Morning all. In his magisterial biography of Steve Jobs, the journalist Walter Isaacson makes the point that the founder of Apple owed his success at least as much to improving other people’s ideas as having his own.
Before Apple launched the Macintosh in 1984, there were personal computers which had a mouse. The Apple Mac was simply best in class. Before 2001 there were digital music players; but through its superb design and three-clicks-to-your-favourite-song technology the iPod became, again, the best of its kind. And though there were smartphones before 2007, none came close to matching the iPhone, which made mobile web use and apps both a business and cultural phenomenon.
The iPad was different. Whereas those earlier launches transformed one technology (personal computers, music players, and the telephone) each, the iPad would transform computing, music and telecoms in one revolutionary swipe. And, for that matter, journalism. No less a figure than Rupert Murdoch reportedly said some years ago that the iPad was, if not the future of newspapers, then certainly a future of newspapers.
We agree. This week we launched a new iPad app which both looks and is, well, best in class. There are two main aspects to it.
First, a free “digital newspaper” with elegantly designed and curated editions that are updated three times daily on weekdays, and twice daily at weekends. This part of the app is completely free.
Second, the print newspaper in tablet form. This includes all the supplements, of course, and is a thing of beauty. There is a free one-month trial with monthly or annual subscription packages. You can download the newspaper exactly as it looks in print, including our fantastic supplements, going back for the past month. (After the free trial, these pages costs £2.99 a week, £12.99 a month, or £159.99 a year.)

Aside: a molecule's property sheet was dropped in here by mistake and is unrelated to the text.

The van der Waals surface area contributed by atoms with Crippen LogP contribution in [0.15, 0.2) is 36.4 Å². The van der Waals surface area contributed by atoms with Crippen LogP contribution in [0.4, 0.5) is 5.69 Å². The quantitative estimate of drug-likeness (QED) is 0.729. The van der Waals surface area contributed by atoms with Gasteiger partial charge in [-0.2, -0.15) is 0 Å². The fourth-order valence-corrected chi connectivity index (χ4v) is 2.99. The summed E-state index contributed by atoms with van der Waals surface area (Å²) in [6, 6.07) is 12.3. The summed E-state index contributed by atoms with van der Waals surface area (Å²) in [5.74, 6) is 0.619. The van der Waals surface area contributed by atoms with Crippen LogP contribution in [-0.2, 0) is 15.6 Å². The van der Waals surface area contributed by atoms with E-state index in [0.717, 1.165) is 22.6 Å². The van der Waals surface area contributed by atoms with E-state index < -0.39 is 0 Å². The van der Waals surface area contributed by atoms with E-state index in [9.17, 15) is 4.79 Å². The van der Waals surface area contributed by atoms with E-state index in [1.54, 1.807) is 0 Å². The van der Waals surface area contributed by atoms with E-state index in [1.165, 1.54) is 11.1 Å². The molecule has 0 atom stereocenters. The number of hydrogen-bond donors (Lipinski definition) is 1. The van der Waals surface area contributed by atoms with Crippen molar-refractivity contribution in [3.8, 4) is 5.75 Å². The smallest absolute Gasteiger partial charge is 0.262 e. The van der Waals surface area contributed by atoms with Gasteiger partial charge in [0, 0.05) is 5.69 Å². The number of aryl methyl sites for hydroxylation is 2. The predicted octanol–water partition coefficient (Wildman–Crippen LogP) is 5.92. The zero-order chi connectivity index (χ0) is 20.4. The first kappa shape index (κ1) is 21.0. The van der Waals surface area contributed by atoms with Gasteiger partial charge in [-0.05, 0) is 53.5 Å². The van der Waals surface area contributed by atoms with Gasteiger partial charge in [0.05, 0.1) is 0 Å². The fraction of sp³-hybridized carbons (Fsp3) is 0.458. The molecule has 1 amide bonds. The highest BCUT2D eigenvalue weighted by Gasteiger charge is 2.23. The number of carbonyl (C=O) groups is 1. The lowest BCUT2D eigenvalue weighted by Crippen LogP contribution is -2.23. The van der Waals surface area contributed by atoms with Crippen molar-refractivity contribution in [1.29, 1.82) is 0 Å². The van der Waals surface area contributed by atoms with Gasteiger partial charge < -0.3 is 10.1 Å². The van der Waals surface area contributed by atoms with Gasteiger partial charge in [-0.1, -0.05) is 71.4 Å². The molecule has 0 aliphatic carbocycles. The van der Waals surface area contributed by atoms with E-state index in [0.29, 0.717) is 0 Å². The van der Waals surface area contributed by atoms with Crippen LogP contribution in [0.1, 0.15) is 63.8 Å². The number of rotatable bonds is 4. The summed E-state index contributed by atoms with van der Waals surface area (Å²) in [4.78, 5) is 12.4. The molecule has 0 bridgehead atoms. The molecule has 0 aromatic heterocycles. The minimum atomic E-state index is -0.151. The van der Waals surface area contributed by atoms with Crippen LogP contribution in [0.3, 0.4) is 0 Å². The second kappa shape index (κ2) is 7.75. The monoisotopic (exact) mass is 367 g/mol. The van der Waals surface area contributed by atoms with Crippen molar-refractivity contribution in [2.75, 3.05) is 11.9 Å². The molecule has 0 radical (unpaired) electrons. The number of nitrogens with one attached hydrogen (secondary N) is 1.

You can also download the app on the Kindle Fire, if that’s your tool of choice.
One of the things that I have tried to do since getting this job is make us the home for world-class photography, with bigger and better pictures than ever. It won’t take you long on the iPad app to see just how good some of that photography is.
The hope is that, with tablets, our journalism will be read and enjoyed by more people than ever. There’s a lovely line in George Orwell’s “Why I Write” where he says, “My initial concern is to get a hearing”. With the web, tablets, and smartphones, journalists can get much more of a hearing than we ever used to.
It is partly because of those big, new audiences that our Christmas appeal was such a success. You may have seen the thank-you notes in yesterday’s paper from Evgeny Lebedev, our owner, and Max Graham, the founder and CEO of Space for Giants, our partner charity. To raise over £500,000 for Africa’s elephants, which could be extinct in a decade or two, is hugely satisfying, and a credit to your immense generosity. The fight to save them has only just started, but what a boost this is. Have a great weekend.